Nearly 42 million have cast votes already

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WASHINGTON — Nearly 42 million Americans have already voted for president, casting their ballots before the FBI announced Sunday afternoon that it stands by its July decision not to recommend charges over Hillary Clinton’s use of a private email server.

Early voters turned out in record numbers in battleground states like Florida, North Carolina and Nevada.

Early voting in most states ended before Sunday, and it’s that clear Hispanic turnout among early voters will outpace the 2012 and 2008 presidential elections, which is good news for Clinton.

Clinton leads Donald Trump by at least 15 percentage points among Hispanic voters, according to polls conducted in the past week.

Yet registered Democrats in Florida and North Carolina have smaller leads over registered Republicans among early voters in 2016 than they did in 2012, a sign that Trump could win both states with a strong showing on Election Day.

“The key is Florida and North Carolina,” said Mercer University elections expert and professor John Christopher Grant. “If she (Clinton) wins both, she has it in the bag. If she loses both I think she loses the election.”

Republicans tend to slightly outperform Democrats among voters who turn out on Election Day in states where early voting is an option, which could propel Trump to victory in Ohio and Iowa.

In some states, the demographic information and party affiliation of early voters are made public, but the results of who they voted for are not. It’s possible that some registered Democrats could vote for Trump and that some registered Republicans defect to Clinton.

Trump got a boost when FBI Director James Comey announced Oct. 28 that the agency had found Clinton emails on the laptop of former Rep. Anthony Wiener, D-N.Y., the estranged husband of Clinton’s top aide, during an unrelated investigation into Wiener. Comey didn’t say, though, whether the emails were relevant or whether they duplicated the ones found earlier.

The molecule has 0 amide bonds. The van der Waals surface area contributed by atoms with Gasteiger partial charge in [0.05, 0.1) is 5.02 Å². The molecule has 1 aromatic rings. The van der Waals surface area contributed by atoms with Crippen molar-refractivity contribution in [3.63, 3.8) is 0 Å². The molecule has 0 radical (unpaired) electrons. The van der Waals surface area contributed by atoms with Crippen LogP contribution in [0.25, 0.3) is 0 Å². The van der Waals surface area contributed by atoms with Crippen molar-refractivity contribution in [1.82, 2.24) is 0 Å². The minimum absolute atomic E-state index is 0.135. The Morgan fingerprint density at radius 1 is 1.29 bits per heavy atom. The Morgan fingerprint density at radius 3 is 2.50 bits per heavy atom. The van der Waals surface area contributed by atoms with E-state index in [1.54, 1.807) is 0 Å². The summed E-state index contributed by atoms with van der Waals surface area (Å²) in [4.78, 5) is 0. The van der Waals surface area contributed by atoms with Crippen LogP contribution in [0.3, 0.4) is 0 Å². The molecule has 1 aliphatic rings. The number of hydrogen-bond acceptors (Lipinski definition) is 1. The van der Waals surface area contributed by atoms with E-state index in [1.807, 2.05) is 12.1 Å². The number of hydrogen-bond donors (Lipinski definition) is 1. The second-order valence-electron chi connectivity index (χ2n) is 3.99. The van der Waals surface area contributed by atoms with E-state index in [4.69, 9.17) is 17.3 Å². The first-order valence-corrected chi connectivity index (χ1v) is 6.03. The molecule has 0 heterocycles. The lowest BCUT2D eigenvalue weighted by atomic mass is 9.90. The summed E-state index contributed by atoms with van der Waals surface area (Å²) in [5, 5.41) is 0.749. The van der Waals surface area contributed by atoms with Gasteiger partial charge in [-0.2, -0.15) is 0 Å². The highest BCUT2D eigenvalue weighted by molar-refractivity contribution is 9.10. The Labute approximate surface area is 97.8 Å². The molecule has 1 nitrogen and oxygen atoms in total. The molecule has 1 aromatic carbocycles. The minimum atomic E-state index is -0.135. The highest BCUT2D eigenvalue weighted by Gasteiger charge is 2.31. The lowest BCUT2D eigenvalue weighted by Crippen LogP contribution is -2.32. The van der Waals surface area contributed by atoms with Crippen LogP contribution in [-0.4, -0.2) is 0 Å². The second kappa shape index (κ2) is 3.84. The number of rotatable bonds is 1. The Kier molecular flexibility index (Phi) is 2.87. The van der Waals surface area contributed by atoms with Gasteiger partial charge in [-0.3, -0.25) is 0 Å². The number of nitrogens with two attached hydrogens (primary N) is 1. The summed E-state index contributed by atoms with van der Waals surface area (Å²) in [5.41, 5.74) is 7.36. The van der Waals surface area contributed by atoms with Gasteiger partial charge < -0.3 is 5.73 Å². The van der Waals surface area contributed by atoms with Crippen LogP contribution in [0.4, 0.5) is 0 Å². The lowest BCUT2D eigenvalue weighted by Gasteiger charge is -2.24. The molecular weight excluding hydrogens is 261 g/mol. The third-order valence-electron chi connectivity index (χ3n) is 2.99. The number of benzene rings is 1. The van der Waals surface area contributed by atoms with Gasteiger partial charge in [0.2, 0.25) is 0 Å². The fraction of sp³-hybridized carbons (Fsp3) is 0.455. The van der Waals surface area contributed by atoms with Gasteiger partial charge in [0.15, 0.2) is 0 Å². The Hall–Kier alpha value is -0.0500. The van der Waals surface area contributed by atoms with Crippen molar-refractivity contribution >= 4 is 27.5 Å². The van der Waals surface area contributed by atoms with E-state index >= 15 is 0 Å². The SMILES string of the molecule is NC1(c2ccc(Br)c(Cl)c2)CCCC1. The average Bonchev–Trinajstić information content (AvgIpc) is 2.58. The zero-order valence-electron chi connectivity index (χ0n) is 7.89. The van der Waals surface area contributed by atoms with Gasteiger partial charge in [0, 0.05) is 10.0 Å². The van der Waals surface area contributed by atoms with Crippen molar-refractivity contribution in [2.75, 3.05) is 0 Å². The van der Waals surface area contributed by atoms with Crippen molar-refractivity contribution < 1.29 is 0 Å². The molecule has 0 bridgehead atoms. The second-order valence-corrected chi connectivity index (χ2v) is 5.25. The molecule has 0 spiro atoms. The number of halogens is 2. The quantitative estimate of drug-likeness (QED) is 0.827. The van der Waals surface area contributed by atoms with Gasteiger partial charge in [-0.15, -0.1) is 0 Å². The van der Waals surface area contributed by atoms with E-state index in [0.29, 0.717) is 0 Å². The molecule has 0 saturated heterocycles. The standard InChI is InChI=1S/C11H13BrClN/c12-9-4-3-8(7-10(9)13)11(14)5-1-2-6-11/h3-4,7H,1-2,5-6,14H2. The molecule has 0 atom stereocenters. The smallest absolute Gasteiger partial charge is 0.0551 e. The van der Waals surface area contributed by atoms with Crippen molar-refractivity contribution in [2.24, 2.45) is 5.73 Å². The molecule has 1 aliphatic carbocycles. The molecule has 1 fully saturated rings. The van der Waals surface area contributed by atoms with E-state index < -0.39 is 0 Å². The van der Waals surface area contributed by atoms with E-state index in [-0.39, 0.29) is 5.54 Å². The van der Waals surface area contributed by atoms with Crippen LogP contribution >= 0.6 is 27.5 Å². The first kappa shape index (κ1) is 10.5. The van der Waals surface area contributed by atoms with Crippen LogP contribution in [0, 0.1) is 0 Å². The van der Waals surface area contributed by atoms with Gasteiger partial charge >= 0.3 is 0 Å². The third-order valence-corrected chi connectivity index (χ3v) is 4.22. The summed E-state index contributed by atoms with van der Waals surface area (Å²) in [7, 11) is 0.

On Sunday, Comey informed Congress that after days of work, the agency reached the same conclusion as it in the summer –that no charges were warranted.

Grant said Clinton’s strength in the polls before the FBI letter was released more than a week earlier means voters who cast ballots before that time are not affected by recent shifts.

“Early voting ends the campaign for some voters three weeks before the election,” Grant said.

In Florida, Democrats have opened up a slight lead over Republicans during the final days of early voting, but the state is still considered a toss-up.

A larger percentage of new Hispanic voters in Florida voted early, compared with white or black voters. That’s good news for Clinton as she hits Trump on the campaign trail for his previous statements on Mexicans and a former Hispanic beauty queen.

“The share of the Hispanic vote is growing every election and this will be the third presidential election in Florida where Hispanics trend heavily against the GOP,” said Florida pollster Fernand Amandi.

But the percentage of African-Americans turning out to vote in Florida is down, which is not good news for Clinton. African-Americans overwhelmingly support Clinton.

“Florida it looks like it comes down to Latino voters and turnout among African-Americans,” Grant said, adding that some of the state’s traditionally Republican Puerto Rican and Cuban populations could move to Clinton.